A Signal Victory: The Lake Erie Campaign, 1812-1813 by David Curtis SkaggsThe Battle of Lake Erie on 10 September 1813 is considered by many to be the most important naval confrontation of the War of 1812. Made famous by the American fleet commander Oliver Hazard Perrys comment, We have met the enemy and they are ours, the battle marked the U.S. Navys first successful fleet action and was one of the rare occasions when the Royal Navy surrendered an entire squadron. This book draws on British, Canadian, and American documents to offer a totally impartial analysis of all sides of the struggle to control the lake. New diagrams of the battle are included that reflect the authors modification of traditional positions of various vessels. The book also evaluates the strategic background and tactical conduct of the British and the Americans and the command leadership exercised by Perry and his British opponent, Commander Robert H. Barclay. Not since James Fenimore Coopers 1843 book on the subject has the battle been examined in such detail, and not since Alfred Thayer Mahans 1905 study of the war has there been such a significant reinterpretation of the engagement. First published in hardcover in 1997, the book is the winner of the North American Society for Oceanic Historys John Lyman Book Award.
AMH 98: The Battle of Lake Champlain
Battle of Lake Erie
Oliver Hazard Perry. Portrait by Gilbert Stuart, The Toledo Museum of Art. More pages in history are devoted to the story of the Battle of Lake Erie than to the building of the ships that fought that battle. Knoll, USN Ret. During his long naval career he served in numerous sea and shore assignments, including international assignments in his postgraduate school specialty, meterology.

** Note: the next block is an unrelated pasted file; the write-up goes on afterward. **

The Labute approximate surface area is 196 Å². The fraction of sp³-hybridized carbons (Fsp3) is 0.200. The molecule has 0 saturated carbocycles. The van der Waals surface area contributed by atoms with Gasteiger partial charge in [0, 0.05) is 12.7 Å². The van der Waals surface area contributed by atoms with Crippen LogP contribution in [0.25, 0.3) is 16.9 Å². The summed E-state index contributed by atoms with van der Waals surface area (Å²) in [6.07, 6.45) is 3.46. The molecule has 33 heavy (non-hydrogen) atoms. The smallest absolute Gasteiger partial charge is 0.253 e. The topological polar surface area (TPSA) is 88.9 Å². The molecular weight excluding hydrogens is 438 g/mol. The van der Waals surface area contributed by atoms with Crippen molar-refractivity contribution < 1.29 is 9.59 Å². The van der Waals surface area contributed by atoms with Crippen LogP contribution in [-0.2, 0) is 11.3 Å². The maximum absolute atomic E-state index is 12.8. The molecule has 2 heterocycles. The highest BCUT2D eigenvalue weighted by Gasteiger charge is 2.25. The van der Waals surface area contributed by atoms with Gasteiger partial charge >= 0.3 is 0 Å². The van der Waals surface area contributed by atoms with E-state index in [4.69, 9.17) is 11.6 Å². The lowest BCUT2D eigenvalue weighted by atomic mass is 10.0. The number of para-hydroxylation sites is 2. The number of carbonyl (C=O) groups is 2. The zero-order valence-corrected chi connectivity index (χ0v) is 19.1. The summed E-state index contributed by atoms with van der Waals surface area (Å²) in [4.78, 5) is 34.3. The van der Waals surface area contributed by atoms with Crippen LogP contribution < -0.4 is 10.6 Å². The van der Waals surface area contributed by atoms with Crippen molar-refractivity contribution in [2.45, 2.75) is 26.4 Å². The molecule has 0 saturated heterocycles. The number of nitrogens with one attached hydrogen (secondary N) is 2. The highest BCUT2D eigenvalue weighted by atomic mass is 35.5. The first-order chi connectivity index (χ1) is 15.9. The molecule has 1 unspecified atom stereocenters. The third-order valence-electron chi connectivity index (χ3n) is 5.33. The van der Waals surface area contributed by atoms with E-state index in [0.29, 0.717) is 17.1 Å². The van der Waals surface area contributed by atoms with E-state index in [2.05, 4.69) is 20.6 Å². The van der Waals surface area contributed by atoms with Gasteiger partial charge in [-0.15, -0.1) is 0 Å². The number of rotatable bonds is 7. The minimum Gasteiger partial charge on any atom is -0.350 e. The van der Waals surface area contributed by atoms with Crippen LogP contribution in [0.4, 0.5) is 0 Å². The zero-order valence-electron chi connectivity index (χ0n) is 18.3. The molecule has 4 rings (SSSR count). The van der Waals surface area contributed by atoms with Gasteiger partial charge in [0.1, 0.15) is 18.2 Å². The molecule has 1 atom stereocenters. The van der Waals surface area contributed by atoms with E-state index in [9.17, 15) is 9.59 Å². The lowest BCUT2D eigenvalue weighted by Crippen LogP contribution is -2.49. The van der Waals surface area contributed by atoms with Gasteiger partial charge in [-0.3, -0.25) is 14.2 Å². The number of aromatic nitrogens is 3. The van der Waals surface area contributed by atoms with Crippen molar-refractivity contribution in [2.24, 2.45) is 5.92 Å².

This ensured American control of the lake for the rest of the war, which in turn allowed the Americans to recover Detroit and win the Battle of the Thames to break the Indian confederation of Tecumseh. It was one of the biggest naval battles of the War of When the war broke out, the British immediately seized control of Lake Erie. They already had a small force of warships there: the sloop-of-war Queen Charlotte and the brig General Hunter. The schooner Lady Prevost was under construction and was put into service a few weeks after the outbreak of war.
Signing up enhances your TCE experience with the ability to save items to your personal reading list, and access the interactive map. Also known as the Battle of Put-in-Bay, the event was unique in the annals of naval combat for it was fought on an inland, freshwater sea, and it marked a turning point in the affairs of the 2 competing powers in the continental heartland and in waters above Lake Erie. It also had an impact on the First Nations, notably on the ill-fated pan-Aboriginal alliance headed by the Shawnee war chief, Tecumseh. British forces under Major General Isaac Brock took Detroit at the outset of the war, and in doing so secured their flank into the Ohio country. This gave them immense advantages, as did the capture of Fort Michilimackinac on Lake Huron.
On September 10, , nine small, outgunned ships defeated a Royal Navy fleet of six heavy vessels in the Battle of Lake Erie. That feat of courage proved to be yet another morale-building stepping stone for a U. Prior to the Battle of Lake Erie.
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The United States also needed to regain control over Detroit; therefore the motives for the Battle of Lake Erie became clear. Until September 10, , Britain had control over Lake Erie giving them a large advantage in the great lakes region and putting United States at a disadvantage. Taking his new position at Put-in-Bay, Perry oversaw the production of two gun brigs as well as collected many gunboats in preparation for the great battle yet to come. The size of these ships were amazing. They both included guns 2 x 12lb long-range cannons, and a wopping 18 x 32lb carronades and required a crew size of over members each. Perry knew for sure that with the power of these ships, order could be restored to Lake Erie.
When he arrived in Presque Isle modern-day Erie, Pennsylvania , Perry commissioned several carpenters to build a fleet. Within a year he had nine combat vessels. However, six of his vessels were gunboats, small vessels that mounted only a single gun. Only two, the Lawrence and the Niagara , were full-size ships with an armament of two long guns and 18 carronades each. Perry had also assembled a force of about five hundred men to serve under him, and after several months of drilling, they were a capable naval unit.